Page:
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Cypen & Cypen
JANUARY 27, 2005

Stephen H. Cypen, Esq., Editor

Never Forget - September 11, 2001


The Center for Retirement Research at Boston College has issued a scholarly paper concerning how to handle the risk associated with equity investments when evaluating the financial health of a retirement system. Some argue that retirement plans holding equities can make smaller funding contributions than those invested primarily in bonds. Others say, after accounting for risk, the contribution needed today to fund future pension obligations is the same whether the fund is invested in equities or bonds. The paper concludes that the issue of risk is crucially important when assessing the financial health of retirement plans. Actuaries and economists/accountants generally take quite different approaches. Actuaries usually contend that ongoing healthy entities should be able to reflect higher returns associated with stocks when making their funding decisions. If things turn out badly, the sponsors have resources to adjust contributions and get the plan back on track. But when the sponsor cannot easily make adjustments to offset disappointing returns, or can shift the risk to workers or taxpayers, the higher expected return on equities becomes irrelevant. In such cases, it is appropriate to follow the financial economists and accountants, and discount future pension obligations at a low-risk rate. How nice it would be if treatment of equities in defined benefit plans translated perfectly into recommendations of how to project future balances in private accounts under Social Security. Unfortunately it does not, yet it does yield two useful insights. First, for policy makers, it seems most appropriate to use risk-adjusted returns when comparing alternative reform plans. Assuming bond returns on invested assets produces a stream of income most similar to benefits under the current system and produces the most meaningful comparison. Second, when individuals want to assess their likely outcome under private accounts, those with some flexibility to manage their risk associated with equity investment might assume higher returns. But given that Social Security provides a modest benefit upon which the elderly rely heavily and most people have little ability to manage the risk, ignoring risk in equities is clearly not the right answer. Coming from Alicia Munnell, Director of the Center and a co-author, that’s quite a conclusion.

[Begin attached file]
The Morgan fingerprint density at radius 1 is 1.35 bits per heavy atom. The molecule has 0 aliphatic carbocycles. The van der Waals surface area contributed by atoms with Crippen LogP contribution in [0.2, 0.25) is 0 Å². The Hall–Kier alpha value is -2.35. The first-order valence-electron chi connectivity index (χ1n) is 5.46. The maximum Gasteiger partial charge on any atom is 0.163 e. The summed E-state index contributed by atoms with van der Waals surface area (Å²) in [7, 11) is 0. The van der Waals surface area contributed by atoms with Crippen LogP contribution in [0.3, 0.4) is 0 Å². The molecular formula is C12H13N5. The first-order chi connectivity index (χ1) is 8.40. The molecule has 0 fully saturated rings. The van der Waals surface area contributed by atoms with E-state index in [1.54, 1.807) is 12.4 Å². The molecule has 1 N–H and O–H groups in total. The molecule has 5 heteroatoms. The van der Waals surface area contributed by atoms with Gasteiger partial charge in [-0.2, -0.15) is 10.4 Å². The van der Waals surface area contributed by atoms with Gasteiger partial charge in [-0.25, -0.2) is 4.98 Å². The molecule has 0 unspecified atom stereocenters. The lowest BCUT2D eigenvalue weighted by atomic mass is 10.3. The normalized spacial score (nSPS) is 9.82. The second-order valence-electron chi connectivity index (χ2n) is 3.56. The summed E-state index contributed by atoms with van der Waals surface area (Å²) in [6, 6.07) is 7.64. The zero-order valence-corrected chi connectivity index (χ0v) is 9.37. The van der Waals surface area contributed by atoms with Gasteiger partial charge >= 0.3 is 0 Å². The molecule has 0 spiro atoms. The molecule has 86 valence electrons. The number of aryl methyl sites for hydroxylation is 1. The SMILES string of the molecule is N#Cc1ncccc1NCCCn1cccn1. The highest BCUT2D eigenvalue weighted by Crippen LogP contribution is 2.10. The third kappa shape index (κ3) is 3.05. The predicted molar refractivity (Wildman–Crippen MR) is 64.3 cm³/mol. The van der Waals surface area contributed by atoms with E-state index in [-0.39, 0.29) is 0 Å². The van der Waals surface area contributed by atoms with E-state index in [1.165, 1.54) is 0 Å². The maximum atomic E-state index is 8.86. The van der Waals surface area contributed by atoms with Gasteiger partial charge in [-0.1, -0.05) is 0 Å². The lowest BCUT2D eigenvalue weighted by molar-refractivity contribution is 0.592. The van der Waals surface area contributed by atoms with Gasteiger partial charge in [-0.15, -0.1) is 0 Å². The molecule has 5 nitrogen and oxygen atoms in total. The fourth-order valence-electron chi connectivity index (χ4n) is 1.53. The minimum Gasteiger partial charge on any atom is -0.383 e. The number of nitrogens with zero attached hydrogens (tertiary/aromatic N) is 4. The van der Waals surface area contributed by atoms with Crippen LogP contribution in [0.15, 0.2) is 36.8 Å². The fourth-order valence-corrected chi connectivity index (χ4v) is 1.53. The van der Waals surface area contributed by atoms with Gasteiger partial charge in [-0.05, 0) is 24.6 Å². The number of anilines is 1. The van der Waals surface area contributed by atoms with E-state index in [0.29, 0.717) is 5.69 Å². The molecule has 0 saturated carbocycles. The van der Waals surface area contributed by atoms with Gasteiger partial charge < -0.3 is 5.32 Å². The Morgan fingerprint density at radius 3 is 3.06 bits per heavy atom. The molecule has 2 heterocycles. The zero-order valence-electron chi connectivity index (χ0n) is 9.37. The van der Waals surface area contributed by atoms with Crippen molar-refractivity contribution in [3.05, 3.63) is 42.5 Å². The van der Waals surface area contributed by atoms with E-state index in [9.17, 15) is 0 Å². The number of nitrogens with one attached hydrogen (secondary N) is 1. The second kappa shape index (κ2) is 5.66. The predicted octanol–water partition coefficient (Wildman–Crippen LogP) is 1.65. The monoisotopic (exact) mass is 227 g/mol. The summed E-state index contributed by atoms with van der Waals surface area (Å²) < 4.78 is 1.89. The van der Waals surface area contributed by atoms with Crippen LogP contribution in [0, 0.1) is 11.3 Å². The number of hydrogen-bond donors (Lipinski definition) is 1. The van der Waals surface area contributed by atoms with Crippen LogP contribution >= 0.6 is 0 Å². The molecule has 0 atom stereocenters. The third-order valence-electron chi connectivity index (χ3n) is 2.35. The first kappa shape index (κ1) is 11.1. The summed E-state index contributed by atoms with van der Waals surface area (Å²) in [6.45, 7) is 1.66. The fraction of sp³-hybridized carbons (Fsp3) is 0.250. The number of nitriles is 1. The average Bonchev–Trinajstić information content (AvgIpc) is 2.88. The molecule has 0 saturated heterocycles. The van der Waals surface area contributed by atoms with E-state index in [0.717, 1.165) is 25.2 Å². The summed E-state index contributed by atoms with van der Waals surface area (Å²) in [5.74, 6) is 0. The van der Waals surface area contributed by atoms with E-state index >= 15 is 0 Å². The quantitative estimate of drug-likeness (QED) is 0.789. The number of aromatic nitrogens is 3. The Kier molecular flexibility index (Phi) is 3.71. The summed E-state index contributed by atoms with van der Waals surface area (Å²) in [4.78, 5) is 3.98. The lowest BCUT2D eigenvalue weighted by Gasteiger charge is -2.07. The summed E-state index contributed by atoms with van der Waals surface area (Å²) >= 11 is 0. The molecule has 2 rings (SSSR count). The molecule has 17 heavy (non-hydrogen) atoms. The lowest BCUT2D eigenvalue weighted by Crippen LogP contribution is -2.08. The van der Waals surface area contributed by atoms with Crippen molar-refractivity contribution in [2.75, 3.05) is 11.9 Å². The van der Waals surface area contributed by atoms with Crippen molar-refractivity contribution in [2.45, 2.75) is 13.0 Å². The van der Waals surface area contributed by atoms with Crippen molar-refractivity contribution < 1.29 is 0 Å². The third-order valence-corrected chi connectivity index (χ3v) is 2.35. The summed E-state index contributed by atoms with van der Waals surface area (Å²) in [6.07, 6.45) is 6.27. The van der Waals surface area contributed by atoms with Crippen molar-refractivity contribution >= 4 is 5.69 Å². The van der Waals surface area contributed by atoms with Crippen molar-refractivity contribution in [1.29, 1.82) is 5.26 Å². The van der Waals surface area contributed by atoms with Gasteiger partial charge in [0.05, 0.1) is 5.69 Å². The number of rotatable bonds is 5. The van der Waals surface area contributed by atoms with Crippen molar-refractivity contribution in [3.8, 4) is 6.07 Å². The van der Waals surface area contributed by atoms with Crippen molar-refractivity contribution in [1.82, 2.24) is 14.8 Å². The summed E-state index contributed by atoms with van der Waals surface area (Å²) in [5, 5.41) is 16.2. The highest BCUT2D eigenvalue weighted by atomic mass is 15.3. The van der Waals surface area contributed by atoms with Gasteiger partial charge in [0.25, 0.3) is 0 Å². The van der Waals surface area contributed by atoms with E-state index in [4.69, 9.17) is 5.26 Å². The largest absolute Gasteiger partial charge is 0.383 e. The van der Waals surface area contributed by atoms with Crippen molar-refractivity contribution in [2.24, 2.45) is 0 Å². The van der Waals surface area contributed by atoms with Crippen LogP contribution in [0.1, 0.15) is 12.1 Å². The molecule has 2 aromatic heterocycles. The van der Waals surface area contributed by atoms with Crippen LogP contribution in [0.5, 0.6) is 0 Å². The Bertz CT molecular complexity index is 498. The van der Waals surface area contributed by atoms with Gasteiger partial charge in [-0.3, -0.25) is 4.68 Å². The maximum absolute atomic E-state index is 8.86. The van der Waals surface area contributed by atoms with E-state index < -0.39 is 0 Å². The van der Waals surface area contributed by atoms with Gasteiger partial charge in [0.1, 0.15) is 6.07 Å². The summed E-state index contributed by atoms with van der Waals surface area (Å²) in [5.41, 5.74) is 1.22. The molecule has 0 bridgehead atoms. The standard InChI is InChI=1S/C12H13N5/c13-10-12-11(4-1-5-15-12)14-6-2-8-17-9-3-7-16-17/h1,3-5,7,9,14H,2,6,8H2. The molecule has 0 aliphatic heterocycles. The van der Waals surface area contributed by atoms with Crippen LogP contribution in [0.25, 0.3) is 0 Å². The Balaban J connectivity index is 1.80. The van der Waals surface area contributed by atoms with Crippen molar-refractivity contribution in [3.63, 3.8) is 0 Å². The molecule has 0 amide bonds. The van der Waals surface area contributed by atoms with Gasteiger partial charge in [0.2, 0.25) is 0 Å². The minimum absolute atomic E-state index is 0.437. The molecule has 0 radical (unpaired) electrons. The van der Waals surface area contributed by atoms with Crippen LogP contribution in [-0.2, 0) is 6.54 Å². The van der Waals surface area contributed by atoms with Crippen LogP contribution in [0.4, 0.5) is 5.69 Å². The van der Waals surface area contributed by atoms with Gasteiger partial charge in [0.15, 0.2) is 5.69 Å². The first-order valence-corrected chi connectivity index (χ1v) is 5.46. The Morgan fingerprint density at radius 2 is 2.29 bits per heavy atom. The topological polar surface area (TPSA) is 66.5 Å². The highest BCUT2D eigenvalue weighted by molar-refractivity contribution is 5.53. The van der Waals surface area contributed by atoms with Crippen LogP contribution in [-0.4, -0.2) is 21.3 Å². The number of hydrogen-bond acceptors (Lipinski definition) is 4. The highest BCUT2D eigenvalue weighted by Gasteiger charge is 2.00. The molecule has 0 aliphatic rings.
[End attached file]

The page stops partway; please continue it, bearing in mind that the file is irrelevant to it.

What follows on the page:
A Bloomberg News Report indicates that companies in the United States expect increased spending as the economy expands 3% to 4% in the first six months of this year. A little more than half of respondents surveyed forecast growth within that range, and 29% said they expect a rise of only 2% to 3%. Overall, 60% of those surveyed expect to spend more this year, compared with 55% who projected an increase last October. Sixty percent of executives surveyed have the same outlook for growth they had three months ago. Economists surveyed expect gross domestic product to rise 3.6% this year after increasing 4.4% in 2004. The projected pace is faster than the average 3.1% from 1973 to 2003. Thirty-seven percent of survey respondents expect annual wages to rise 2% to 3% this year; 26% see an increase of 3% to 4%.


Every year around this time, we anxiously await release of “The Callan Periodic Table of Investment Returns,” that colorful chart showing annual returns for key indices for the previous twenty years. The following indices are included:

  • S&P 500 -- market-value-weighted index of large capitalization U.S. stocks traded on major exchanges
  • S&P/Barra 500 Growth -- market-value-weighted index of growth style of investing in large cap U.S. stocks
  • S&P/Barra 500 Value -- market-value-weighted index of value style of investing in large cap U.S. stocks; constituents are mutually exclusive to corresponding growth index
  • Russell 2000 -- market-value-weighted index of small capitalization U.S. stocks traded on major exchanges
  • Russell 2000 Growth -- index of growth style of investing in small cap U.S. stocks
  • Russell 2000 Value -- index of value style of investing in small cap U.S. stocks; constituents are not mutually exclusive to corresponding growth index
  • MSCI EAFE -- index of developed stock markets of Europe, Australasia and the Far East
  • Lehman Brothers Aggregate Bond -- index of U.S. government, corporate and mortgage-backed securities with maturities of at least one year

So, what does the chart show (other than diversification is a must)? The Lehman Agg finished last six times and first twice. The Russell 2000 Growth finished last four times and first three times. EAFE finished last seven times and first five times. Russell 2000 Value finished last twice and first five times. For last year, returns ranged from 22.25% (Russell 2000 Value) to 4.34% (Lehman Agg). As usual, a very handy presentation.

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Items in this Newsletter may be excerpts or summaries of original or secondary source material, and may have been reorganized for clarity and brevity. This Newsletter is general in nature and is not intended to provide specific legal or other advice.

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